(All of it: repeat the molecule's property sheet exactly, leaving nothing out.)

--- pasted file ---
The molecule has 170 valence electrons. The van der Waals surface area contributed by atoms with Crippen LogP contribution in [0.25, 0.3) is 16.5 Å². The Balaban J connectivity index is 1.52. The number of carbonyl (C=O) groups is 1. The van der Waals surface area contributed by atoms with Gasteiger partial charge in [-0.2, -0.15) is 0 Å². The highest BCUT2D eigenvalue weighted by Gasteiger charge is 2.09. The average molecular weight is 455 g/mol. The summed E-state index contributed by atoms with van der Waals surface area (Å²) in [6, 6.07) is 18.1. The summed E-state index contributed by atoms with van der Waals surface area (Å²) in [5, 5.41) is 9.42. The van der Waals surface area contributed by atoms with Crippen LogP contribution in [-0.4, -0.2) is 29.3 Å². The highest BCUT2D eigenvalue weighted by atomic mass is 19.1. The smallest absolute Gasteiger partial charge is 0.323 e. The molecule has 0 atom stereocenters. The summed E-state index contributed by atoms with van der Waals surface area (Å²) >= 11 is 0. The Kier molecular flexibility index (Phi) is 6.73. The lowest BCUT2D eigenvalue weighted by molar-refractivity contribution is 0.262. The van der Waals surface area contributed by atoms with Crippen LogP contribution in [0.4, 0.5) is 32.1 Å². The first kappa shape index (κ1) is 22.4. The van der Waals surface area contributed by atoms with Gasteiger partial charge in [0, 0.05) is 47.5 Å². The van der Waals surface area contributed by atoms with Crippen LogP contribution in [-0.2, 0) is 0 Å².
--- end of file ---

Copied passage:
The molecule has 170 valence electrons. The van der Waals surface area contributed by atoms with Crippen LogP contribution in [0.25, 0.3) is 16.5 Å². The Balaban J connectivity index is 1.52. The number of carbonyl (C=O) groups is 1. The van der Waals surface area contributed by atoms with Gasteiger partial charge in [-0.2, -0.15) is 0 Å². The highest BCUT2D eigenvalue weighted by Gasteiger charge is 2.09. The average molecular weight is 455 g/mol. The summed E-state index contributed by atoms with van der Waals surface area (Å²) in [6, 6.07) is 18.1. The summed E-state index contributed by atoms with van der Waals surface area (Å²) in [5, 5.41) is 9.42. The van der Waals surface area contributed by atoms with Crippen LogP contribution in [-0.4, -0.2) is 29.3 Å². The highest BCUT2D eigenvalue weighted by atomic mass is 19.1. The smallest absolute Gasteiger partial charge is 0.323 e. The molecule has 0 atom stereocenters. The summed E-state index contributed by atoms with van der Waals surface area (Å²) >= 11 is 0. The Kier molecular flexibility index (Phi) is 6.73. The lowest BCUT2D eigenvalue weighted by molar-refractivity contribution is 0.262. The van der Waals surface area contributed by atoms with Crippen LogP contribution in [0.4, 0.5) is 32.1 Å². The first kappa shape index (κ1) is 22.4. The van der Waals surface area contributed by atoms with Gasteiger partial charge in [0, 0.05) is 47.5 Å². The van der Waals surface area contributed by atoms with Crippen LogP contribution in [-0.2, 0) is 0 Å².